President Trump has invoked executive privilege to stymie congressional investigators. Another president, Richard Nixon, did the same thing. It helped Nixon hold onto power – but only for a while.
Mueller's report describes more than a dozen times Trump may have broken the law. Here's how Congress will decide whether the president obstructed justice during federal probes into his presidency.
The full report on the special counsel's Trump investigation has now been made public. As people, Congress and prosecutors nationwide dig into Mueller's findings, here are three key issues to watch.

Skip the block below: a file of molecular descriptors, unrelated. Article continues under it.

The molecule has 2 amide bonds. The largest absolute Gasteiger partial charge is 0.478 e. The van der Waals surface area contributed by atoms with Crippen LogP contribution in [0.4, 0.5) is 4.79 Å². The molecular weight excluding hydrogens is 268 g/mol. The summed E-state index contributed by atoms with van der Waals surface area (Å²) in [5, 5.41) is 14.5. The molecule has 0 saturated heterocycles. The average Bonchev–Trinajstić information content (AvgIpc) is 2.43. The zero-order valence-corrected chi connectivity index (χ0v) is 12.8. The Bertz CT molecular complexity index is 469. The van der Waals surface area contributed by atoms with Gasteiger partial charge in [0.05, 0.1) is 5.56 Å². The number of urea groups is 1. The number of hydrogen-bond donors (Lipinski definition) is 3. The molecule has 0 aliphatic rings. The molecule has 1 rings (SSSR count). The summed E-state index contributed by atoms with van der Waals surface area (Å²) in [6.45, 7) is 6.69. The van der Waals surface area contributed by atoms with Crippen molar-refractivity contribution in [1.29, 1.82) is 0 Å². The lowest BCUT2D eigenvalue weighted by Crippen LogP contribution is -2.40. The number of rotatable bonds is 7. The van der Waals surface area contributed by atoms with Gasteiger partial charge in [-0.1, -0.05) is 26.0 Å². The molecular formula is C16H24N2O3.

As the special counsel's investigation of Trump turns into a partisan battle in Congress, here are four key issues to follow.
Legally, a person can obstruct justice even if he committed no other crime – though it is harder to prove. It all depends on the intent behind pressuring investigators, say, or firing an FBI director.
The president and attorney general can try to keep the findings of Mueller's investigation secret. They'll likely use both the secrecy of grand jury proceedings and executive privilege to do that.
Research shows that context matters for understanding what a person's words mean – especially when power dynamics are involved.